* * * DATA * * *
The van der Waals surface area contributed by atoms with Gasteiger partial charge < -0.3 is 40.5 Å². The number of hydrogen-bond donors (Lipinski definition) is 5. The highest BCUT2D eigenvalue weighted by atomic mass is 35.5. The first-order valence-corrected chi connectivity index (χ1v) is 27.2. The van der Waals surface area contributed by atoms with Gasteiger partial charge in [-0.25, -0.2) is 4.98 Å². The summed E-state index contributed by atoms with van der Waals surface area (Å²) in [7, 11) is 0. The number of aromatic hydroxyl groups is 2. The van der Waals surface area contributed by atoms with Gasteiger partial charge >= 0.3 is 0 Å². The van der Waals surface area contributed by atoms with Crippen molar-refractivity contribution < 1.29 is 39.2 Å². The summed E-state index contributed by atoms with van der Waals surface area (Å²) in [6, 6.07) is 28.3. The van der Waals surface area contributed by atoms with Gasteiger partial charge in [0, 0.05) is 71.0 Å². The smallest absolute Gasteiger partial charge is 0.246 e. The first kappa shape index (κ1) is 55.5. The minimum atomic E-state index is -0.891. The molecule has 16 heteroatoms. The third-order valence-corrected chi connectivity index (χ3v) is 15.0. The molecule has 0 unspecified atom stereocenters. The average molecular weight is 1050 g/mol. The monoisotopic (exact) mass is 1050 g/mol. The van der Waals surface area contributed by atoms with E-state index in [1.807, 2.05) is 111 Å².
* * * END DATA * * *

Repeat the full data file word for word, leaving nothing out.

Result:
The van der Waals surface area contributed by atoms with Gasteiger partial charge < -0.3 is 40.5 Å². The number of hydrogen-bond donors (Lipinski definition) is 5. The highest BCUT2D eigenvalue weighted by atomic mass is 35.5. The first-order valence-corrected chi connectivity index (χ1v) is 27.2. The van der Waals surface area contributed by atoms with Gasteiger partial charge in [-0.25, -0.2) is 4.98 Å². The summed E-state index contributed by atoms with van der Waals surface area (Å²) in [7, 11) is 0. The number of aromatic hydroxyl groups is 2. The van der Waals surface area contributed by atoms with Gasteiger partial charge >= 0.3 is 0 Å². The van der Waals surface area contributed by atoms with Crippen molar-refractivity contribution < 1.29 is 39.2 Å². The summed E-state index contributed by atoms with van der Waals surface area (Å²) in [6, 6.07) is 28.3. The van der Waals surface area contributed by atoms with Gasteiger partial charge in [0, 0.05) is 71.0 Å². The smallest absolute Gasteiger partial charge is 0.246 e. The first kappa shape index (κ1) is 55.5. The minimum atomic E-state index is -0.891. The molecule has 16 heteroatoms. The third-order valence-corrected chi connectivity index (χ3v) is 15.0. The molecule has 0 unspecified atom stereocenters. The average molecular weight is 1050 g/mol. The monoisotopic (exact) mass is 1050 g/mol. The van der Waals surface area contributed by atoms with E-state index in [1.807, 2.05) is 111 Å².